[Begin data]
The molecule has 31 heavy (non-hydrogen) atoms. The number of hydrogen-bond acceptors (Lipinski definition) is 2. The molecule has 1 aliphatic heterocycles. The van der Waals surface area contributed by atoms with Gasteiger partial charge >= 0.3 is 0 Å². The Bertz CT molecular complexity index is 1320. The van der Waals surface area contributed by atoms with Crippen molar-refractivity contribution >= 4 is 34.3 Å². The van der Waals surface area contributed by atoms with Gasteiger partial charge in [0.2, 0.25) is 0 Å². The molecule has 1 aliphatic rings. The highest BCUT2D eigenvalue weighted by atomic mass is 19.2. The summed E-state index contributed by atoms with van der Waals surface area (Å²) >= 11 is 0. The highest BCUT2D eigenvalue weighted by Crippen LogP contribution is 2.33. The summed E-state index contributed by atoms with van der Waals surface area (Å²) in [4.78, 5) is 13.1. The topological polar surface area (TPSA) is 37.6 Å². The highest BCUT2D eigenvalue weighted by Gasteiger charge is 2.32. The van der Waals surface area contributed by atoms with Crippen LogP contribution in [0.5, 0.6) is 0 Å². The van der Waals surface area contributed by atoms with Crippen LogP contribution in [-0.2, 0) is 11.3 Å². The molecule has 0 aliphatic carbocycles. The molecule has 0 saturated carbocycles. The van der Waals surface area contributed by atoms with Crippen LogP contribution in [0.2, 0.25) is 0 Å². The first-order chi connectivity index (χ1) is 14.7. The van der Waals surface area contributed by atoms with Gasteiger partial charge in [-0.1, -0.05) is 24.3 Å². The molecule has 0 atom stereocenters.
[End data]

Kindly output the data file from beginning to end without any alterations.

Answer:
The molecule has 31 heavy (non-hydrogen) atoms. The number of hydrogen-bond acceptors (Lipinski definition) is 2. The molecule has 1 aliphatic heterocycles. The van der Waals surface area contributed by atoms with Gasteiger partial charge >= 0.3 is 0 Å². The Bertz CT molecular complexity index is 1320. The van der Waals surface area contributed by atoms with Crippen molar-refractivity contribution >= 4 is 34.3 Å². The van der Waals surface area contributed by atoms with Gasteiger partial charge in [0.2, 0.25) is 0 Å². The molecule has 1 aliphatic rings. The highest BCUT2D eigenvalue weighted by atomic mass is 19.2. The summed E-state index contributed by atoms with van der Waals surface area (Å²) >= 11 is 0. The highest BCUT2D eigenvalue weighted by Crippen LogP contribution is 2.33. The summed E-state index contributed by atoms with van der Waals surface area (Å²) in [4.78, 5) is 13.1. The topological polar surface area (TPSA) is 37.6 Å². The highest BCUT2D eigenvalue weighted by Gasteiger charge is 2.32. The van der Waals surface area contributed by atoms with Crippen LogP contribution in [0.5, 0.6) is 0 Å². The van der Waals surface area contributed by atoms with Crippen LogP contribution in [-0.2, 0) is 11.3 Å². The molecule has 0 aliphatic carbocycles. The molecule has 0 saturated carbocycles. The van der Waals surface area contributed by atoms with Crippen LogP contribution in [0.2, 0.25) is 0 Å². The first-order chi connectivity index (χ1) is 14.7. The van der Waals surface area contributed by atoms with Gasteiger partial charge in [-0.1, -0.05) is 24.3 Å². The molecule has 0 atom stereocenters.